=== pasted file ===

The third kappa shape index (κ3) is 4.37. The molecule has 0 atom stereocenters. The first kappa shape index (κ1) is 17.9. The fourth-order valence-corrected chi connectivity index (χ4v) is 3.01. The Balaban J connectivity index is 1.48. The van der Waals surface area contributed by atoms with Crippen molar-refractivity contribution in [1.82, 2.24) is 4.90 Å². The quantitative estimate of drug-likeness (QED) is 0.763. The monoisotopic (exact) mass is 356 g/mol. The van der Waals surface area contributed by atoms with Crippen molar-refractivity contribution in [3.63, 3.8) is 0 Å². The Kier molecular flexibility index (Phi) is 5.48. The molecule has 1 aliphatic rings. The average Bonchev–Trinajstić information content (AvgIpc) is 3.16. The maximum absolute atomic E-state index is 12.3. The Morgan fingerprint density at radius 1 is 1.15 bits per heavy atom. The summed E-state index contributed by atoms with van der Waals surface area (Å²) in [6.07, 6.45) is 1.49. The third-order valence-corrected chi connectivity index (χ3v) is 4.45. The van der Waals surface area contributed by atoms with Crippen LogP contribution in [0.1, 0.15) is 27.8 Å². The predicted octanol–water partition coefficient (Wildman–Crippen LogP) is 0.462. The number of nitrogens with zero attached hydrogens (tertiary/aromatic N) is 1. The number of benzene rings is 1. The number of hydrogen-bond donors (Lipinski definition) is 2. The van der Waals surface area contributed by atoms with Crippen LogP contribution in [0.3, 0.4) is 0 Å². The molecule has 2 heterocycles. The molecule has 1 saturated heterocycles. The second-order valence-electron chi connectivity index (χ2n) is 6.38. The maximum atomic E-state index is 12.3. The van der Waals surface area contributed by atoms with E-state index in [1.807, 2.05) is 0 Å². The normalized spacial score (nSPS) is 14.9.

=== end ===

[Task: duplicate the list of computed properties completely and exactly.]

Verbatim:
The third kappa shape index (κ3) is 4.37. The molecule has 0 atom stereocenters. The first kappa shape index (κ1) is 17.9. The fourth-order valence-corrected chi connectivity index (χ4v) is 3.01. The Balaban J connectivity index is 1.48. The van der Waals surface area contributed by atoms with Crippen molar-refractivity contribution in [1.82, 2.24) is 4.90 Å². The quantitative estimate of drug-likeness (QED) is 0.763. The monoisotopic (exact) mass is 356 g/mol. The van der Waals surface area contributed by atoms with Crippen molar-refractivity contribution in [3.63, 3.8) is 0 Å². The Kier molecular flexibility index (Phi) is 5.48. The molecule has 1 aliphatic rings. The average Bonchev–Trinajstić information content (AvgIpc) is 3.16. The maximum absolute atomic E-state index is 12.3. The Morgan fingerprint density at radius 1 is 1.15 bits per heavy atom. The summed E-state index contributed by atoms with van der Waals surface area (Å²) in [6.07, 6.45) is 1.49. The third-order valence-corrected chi connectivity index (χ3v) is 4.45. The van der Waals surface area contributed by atoms with Crippen LogP contribution in [0.1, 0.15) is 27.8 Å². The predicted octanol–water partition coefficient (Wildman–Crippen LogP) is 0.462. The number of nitrogens with zero attached hydrogens (tertiary/aromatic N) is 1. The number of benzene rings is 1. The number of hydrogen-bond donors (Lipinski definition) is 2. The van der Waals surface area contributed by atoms with Crippen LogP contribution in [0.3, 0.4) is 0 Å². The molecule has 2 heterocycles. The molecule has 1 saturated heterocycles. The second-order valence-electron chi connectivity index (χ2n) is 6.38. The maximum atomic E-state index is 12.3. The van der Waals surface area contributed by atoms with E-state index in [1.807, 2.05) is 0 Å². The normalized spacial score (nSPS) is 14.9.